One of the major talking points in the manifesto of the ruling NRM in the run up to the 2011 General Election was a promise to make 10 interventions aimed at continuing to promote and uphold law and order.
Last on the list of the interventions was a promise to carry out community policing every first week of the month as a part of efforts to tackle terrorism, drug abuse and human trafficking.
“Government will emphasise community-based policing every first week of the month, where police managers in the district will visit villages to sensitise communities on combating of crimes such as human sacrifice, drug trafficking and abuse, human trafficking and terrorism,” the manifesto reads in part.
The promise was made against a backdrop of a rise in the number of crimes in that category.
Uganda was still reeling from the effects of the July 2010 suicide bombings that rocked the Ethiopian Village restaurant in Kabalagala and Kyadondo Club in Lugogo, which left 74 dead and 71 others injured. The Somalia-based Islamist militia, Al-Shabaab, claimed responsibility for the attacks.
Drug abuse was also said to be on the rise in the East African region. While the United Nations’ office on drugs had no figures on users of cocaine and other drugs, it said that cannabis users in East Africa were 9,190,000 and those of opiate 1,730,000 as of 2010.
East Africa had emerged as a major transit route for drugs from the far East to Europe and the United States. In 2010, the UN put the volume of heroine making its way through the region at between 30 and 35 metric tonnes, and Entebbe International Airport had emerged as one of the drug traffickers’ favourites. In 2010, the police intercepted 7.5kgs of heroin and 5kgs of cocaine at the airport.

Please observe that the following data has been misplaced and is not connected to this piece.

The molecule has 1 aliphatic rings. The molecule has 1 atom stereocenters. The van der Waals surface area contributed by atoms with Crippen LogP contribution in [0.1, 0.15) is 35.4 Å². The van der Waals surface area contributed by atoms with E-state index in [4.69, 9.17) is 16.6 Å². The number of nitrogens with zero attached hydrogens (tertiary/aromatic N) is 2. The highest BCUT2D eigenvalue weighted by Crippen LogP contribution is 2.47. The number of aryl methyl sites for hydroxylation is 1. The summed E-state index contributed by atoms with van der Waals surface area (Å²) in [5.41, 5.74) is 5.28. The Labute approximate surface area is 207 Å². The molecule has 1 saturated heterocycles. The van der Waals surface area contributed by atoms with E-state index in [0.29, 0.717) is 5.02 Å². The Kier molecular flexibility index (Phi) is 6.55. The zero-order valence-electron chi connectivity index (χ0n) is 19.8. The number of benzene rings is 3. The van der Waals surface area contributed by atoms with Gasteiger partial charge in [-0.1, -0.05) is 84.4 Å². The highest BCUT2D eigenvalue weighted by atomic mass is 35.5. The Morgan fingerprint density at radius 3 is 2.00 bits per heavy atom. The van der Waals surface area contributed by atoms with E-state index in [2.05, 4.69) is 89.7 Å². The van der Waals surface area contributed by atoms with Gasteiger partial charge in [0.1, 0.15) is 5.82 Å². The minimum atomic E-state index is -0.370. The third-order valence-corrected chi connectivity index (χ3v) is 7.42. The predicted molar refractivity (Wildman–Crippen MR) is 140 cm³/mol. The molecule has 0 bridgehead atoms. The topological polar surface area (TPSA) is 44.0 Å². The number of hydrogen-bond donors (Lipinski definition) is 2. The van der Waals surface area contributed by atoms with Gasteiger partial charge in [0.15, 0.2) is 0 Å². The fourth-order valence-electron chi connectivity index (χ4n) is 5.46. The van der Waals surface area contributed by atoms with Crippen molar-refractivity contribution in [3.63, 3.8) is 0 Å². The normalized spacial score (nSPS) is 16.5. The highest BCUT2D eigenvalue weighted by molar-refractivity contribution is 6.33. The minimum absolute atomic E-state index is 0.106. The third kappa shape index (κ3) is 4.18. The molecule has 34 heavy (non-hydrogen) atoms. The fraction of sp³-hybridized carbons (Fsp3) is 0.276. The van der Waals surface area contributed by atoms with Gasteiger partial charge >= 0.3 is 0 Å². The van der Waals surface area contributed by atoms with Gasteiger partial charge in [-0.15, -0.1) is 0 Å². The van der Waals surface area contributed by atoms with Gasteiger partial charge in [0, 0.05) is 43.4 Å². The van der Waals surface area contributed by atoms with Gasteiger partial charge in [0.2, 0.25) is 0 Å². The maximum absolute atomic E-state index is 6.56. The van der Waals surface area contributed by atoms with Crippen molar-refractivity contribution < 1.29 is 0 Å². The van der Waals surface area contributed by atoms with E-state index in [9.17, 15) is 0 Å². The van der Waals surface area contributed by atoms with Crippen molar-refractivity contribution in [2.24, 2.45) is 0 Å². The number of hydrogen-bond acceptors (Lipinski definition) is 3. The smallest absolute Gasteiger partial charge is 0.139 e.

At the time human trafficking was said to be on the rise across the world. A 2005 report released by the United States government indicated that between 600,000 and 800,000 people were being trafficked across international borders, of which 80 per cent were said to be women, girls and children.
Victims of what is believed to be a global trade in human beings, estimated to be worth $32 billion, many of them trying to extricate themselves from the fangs of poverty in their own countries the report said, are subjected to violations, including, rape, torture, forced abortion, starvation, and threats of punitive action against their family members back home.
While there were no actual figures to point at for Uganda, in June 2007, Makerere Institute of Social Research (MISR) had released a preliminary document, which indicated that the vice had grown quite significantly and that children were being trafficked for various reasons and many are involved in “hazardous forms of labour”, among others commercial sex, drug trafficking and armed conflicts.